This past Thursday I gave a piano lesson that was unlike any other I’ve ever given….and it was so rewarding that I want to share it with you!
While I am a firm believer in keeping lessons professional, I don’t ever want that to stop me from being sensitive to the needs of my students.
I teach several students from the Bible Institute at our church. One of these is a sweet young lady who spent her whole life in Brazil. This past September she came to Canada to attend college. She has has been a delight to teach, but lately more and more I’ve seen evidences of the culture shock that she is going through. In talking with her mother recently, I realized just how difficult being in Canada has been on her. She is a strong young lady, and has never complained. But she has struggled.
In thinking of how I could encourage her, I began to realize that while it is important to be professional, sometimes it’s good to let even our students know, in a practical way, that we really care about them and about what’s going on in their lives.
So what was this “outside the music box” lesson like? Well, my student came to my house as usual. I greeted her as usual and opened her assignment notebook as usual. I asked her to play her scale for me, as usual. Then I told her that the lesson was on me, and asked her if she wanted to go to the mall with me. I needed to go to Bath & Body Works, of course! She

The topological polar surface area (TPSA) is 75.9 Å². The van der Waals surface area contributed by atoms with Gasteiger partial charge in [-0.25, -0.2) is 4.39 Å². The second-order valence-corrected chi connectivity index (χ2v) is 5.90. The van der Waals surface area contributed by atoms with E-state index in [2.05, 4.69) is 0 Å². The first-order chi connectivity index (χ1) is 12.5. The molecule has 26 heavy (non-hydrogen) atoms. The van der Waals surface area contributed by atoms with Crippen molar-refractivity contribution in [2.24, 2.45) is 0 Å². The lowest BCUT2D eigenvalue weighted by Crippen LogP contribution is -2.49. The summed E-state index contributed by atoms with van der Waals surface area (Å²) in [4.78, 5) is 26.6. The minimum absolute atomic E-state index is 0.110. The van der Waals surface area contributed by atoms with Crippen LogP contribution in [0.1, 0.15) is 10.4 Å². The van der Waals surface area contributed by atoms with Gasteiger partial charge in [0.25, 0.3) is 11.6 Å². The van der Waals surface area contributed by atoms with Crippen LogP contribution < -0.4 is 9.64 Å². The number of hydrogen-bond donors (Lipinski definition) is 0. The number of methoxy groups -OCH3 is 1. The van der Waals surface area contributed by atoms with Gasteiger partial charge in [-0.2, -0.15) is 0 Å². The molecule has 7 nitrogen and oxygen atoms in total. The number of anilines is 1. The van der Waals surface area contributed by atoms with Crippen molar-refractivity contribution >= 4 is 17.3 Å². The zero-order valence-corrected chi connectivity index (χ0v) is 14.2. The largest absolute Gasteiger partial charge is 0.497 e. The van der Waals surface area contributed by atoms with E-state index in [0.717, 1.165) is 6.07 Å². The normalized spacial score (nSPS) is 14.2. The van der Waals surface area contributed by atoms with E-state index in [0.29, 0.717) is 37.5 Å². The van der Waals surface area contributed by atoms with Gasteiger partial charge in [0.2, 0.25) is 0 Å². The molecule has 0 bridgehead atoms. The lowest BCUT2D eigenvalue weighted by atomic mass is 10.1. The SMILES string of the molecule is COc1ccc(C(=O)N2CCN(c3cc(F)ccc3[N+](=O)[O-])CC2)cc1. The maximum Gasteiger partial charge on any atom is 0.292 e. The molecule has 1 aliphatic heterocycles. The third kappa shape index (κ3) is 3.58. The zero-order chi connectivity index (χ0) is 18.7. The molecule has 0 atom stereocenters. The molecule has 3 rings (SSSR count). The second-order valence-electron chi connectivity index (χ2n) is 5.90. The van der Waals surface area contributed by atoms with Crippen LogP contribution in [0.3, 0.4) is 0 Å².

reluctantly happily agreed.
It worked out perfectly since she was my last lesson of the evening. We drove by her dorm and picked up her roommate (who is also my student) and headed to Wendy’s for a bite to eat. Then we hit the Bath & Body Works store (new to our part of Canada and our mall) where I treated them to some girly stuff. We had a great time! I did a bit of shopping too- you can’t let those 3 for $10 and 3 for $5 deals go when you have a party of 3 people!
I don’t know if or when I’ll get the opportunity to have a “lesson” like this again, but it sure was rewarding to try something different and connect with my students on a different level. I do realize that this is impractical from the standpoint of a busy studio and professionalism….and it probably wouldn’t work with kids. But for me it was one of the outcomes of striving to see each student individually – when they are on my bench, they are my world.
How do you show individuality to your students? Have you ever had a lesson that was “outside the music box?” Leave a comment and share your idea!
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